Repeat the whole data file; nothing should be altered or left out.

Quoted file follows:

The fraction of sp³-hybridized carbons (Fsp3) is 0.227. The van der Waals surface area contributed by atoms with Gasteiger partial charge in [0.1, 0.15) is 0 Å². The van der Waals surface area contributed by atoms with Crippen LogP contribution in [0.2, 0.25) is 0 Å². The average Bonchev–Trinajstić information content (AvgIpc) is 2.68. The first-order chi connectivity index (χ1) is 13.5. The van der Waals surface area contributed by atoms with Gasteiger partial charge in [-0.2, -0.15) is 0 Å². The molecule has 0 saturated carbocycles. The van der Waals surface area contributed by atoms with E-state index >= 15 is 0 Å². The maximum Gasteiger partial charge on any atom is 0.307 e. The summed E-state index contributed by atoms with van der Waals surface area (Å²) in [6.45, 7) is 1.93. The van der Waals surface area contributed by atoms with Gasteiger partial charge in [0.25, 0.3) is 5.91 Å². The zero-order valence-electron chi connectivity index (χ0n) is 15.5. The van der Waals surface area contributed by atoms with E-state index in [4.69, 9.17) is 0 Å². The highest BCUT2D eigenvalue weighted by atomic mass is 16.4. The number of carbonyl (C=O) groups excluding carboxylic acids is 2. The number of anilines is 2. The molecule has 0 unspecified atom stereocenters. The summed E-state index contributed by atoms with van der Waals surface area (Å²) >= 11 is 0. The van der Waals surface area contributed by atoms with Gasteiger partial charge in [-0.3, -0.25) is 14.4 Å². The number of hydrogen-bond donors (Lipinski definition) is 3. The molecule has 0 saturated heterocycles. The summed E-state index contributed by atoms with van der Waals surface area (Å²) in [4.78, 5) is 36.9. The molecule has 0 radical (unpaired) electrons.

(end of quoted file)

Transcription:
The fraction of sp³-hybridized carbons (Fsp3) is 0.227. The van der Waals surface area contributed by atoms with Gasteiger partial charge in [0.1, 0.15) is 0 Å². The van der Waals surface area contributed by atoms with Crippen LogP contribution in [0.2, 0.25) is 0 Å². The average Bonchev–Trinajstić information content (AvgIpc) is 2.68. The first-order chi connectivity index (χ1) is 13.5. The van der Waals surface area contributed by atoms with Gasteiger partial charge in [-0.2, -0.15) is 0 Å². The molecule has 0 saturated carbocycles. The van der Waals surface area contributed by atoms with E-state index >= 15 is 0 Å². The maximum Gasteiger partial charge on any atom is 0.307 e. The summed E-state index contributed by atoms with van der Waals surface area (Å²) in [6.45, 7) is 1.93. The van der Waals surface area contributed by atoms with Gasteiger partial charge in [0.25, 0.3) is 5.91 Å². The zero-order valence-electron chi connectivity index (χ0n) is 15.5. The van der Waals surface area contributed by atoms with E-state index in [4.69, 9.17) is 0 Å². The highest BCUT2D eigenvalue weighted by atomic mass is 16.4. The number of carbonyl (C=O) groups excluding carboxylic acids is 2. The number of anilines is 2. The molecule has 0 unspecified atom stereocenters. The summed E-state index contributed by atoms with van der Waals surface area (Å²) >= 11 is 0. The van der Waals surface area contributed by atoms with Gasteiger partial charge in [-0.3, -0.25) is 14.4 Å². The number of hydrogen-bond donors (Lipinski definition) is 3. The molecule has 0 saturated heterocycles. The summed E-state index contributed by atoms with van der Waals surface area (Å²) in [4.78, 5) is 36.9. The molecule has 0 radical (unpaired) electrons.